‘It is not necessarily a question of money, but also of a change of mindsets.’

Dr Günter Clar, Chairman, Smart Specialisation Assessment Expert Group

What needs to be done to replicate this in other regions?

‘The mixed results with Smart Specalisation so far do not come as a surprise given the EU reality, where few regions invest more than 3 % of their gross domestic product in research and innovation and this figure is barely 0.5 % in less developed regions. Our assessment showed that, across the EU, key differences in Smart Specialisation success can be related to competences and governance. Independent of the so-called traditional improvement potential in the different regions, it is key to invest more in capacity building - strategic, methodological and also management - because weaknesses in these fields are the source for many deficiencies in the development and implementation of research and innovation strategies. We could, for example, rely on the Smart Specialisation Platform based at the EU’s Joint Research Centre in Seville (Spain), which already supports regions with guiding tools and organises peer reviews successfully. A diversification of their training offers could bring progress concerning capacity building, specific needs of specific groups of regions, or other challenges identified so far.’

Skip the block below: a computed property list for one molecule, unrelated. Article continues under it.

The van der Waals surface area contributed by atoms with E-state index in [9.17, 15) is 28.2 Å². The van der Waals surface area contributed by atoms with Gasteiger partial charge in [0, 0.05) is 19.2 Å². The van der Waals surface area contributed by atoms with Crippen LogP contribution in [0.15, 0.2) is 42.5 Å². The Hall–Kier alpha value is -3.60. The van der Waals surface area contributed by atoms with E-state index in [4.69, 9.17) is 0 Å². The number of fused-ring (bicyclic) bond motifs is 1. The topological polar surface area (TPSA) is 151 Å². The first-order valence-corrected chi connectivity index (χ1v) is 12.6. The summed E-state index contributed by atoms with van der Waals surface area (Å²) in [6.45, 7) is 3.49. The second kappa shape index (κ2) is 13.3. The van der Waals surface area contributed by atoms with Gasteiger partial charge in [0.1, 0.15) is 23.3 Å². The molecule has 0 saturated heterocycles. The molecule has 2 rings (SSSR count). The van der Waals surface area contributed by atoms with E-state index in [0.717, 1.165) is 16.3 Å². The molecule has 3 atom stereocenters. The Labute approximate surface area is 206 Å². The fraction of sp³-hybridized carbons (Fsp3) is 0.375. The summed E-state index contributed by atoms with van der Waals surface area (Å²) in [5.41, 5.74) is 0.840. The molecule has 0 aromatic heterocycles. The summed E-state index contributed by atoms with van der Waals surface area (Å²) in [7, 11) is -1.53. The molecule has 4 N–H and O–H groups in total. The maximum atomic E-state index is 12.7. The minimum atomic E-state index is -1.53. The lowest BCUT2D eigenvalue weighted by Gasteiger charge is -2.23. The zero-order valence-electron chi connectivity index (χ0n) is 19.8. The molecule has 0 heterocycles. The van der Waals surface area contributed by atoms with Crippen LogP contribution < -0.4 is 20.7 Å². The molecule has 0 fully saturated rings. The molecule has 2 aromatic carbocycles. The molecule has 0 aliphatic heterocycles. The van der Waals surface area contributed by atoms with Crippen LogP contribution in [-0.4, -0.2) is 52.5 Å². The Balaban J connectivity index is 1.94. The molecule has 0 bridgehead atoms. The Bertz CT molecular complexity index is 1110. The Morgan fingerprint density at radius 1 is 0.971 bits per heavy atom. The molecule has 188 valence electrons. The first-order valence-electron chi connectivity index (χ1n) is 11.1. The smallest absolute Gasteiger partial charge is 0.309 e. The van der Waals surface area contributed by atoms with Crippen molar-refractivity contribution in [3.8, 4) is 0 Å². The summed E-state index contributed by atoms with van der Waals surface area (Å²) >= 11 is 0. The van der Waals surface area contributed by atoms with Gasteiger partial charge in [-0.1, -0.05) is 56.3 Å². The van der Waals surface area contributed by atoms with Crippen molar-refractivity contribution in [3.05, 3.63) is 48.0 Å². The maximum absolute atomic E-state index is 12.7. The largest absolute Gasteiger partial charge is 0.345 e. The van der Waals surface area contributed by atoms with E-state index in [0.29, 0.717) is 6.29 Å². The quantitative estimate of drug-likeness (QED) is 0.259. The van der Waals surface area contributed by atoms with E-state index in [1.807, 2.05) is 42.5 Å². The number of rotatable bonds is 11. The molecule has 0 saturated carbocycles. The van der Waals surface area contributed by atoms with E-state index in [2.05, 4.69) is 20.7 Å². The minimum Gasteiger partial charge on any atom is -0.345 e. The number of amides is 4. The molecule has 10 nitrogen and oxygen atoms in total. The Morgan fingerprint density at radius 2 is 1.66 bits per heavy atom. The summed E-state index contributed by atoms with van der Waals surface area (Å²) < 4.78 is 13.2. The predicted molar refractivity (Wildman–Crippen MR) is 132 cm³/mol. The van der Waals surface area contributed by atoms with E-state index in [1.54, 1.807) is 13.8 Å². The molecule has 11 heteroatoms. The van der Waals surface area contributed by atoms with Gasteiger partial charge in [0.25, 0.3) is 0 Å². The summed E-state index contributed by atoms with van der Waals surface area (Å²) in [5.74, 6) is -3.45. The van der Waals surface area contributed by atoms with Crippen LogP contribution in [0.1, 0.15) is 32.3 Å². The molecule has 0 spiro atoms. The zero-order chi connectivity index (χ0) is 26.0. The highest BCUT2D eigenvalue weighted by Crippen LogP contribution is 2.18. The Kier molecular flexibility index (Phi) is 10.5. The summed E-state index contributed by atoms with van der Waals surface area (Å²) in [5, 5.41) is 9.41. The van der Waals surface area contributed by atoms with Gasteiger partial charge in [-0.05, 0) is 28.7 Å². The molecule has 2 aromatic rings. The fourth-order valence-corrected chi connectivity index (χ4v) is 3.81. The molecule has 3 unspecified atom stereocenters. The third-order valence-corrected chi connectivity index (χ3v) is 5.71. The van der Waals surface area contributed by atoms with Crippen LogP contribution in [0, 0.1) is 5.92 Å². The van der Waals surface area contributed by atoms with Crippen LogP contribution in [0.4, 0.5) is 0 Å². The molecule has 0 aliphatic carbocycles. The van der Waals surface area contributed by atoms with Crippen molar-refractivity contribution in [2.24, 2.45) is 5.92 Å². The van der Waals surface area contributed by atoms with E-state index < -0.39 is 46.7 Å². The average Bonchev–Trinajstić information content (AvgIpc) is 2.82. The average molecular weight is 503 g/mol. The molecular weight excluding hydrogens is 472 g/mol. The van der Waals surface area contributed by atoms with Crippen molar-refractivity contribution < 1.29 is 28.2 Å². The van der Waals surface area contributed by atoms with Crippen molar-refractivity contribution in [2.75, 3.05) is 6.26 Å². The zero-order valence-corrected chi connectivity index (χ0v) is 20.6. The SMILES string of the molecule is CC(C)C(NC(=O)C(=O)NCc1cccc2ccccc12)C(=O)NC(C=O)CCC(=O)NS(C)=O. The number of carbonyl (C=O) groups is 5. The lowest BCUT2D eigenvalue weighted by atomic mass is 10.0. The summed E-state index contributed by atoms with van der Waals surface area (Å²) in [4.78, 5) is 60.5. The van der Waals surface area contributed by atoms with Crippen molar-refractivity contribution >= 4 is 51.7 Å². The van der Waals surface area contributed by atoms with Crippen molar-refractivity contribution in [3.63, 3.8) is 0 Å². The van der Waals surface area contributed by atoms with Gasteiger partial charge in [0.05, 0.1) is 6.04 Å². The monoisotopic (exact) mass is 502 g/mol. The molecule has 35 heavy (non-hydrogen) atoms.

So it’s teaching Europe’s regions a different approach?

‘Yes, and we have elaborated a long list of recommendations – operational, strategic, and policy ones. Some mean just learning from successful examples, and some mean fundamental structural changes. Participative decision approaches, for example, such as the one underlying Smart Specialisation, are currently not mainstream, neither in the regions nor in Brussels. Broader participation means that some people will have more influence on research and innovation investments than earlier – for the benefit of their regions in the long run. During the transition phase, however, the changes in roles and influence could be difficult and need time.’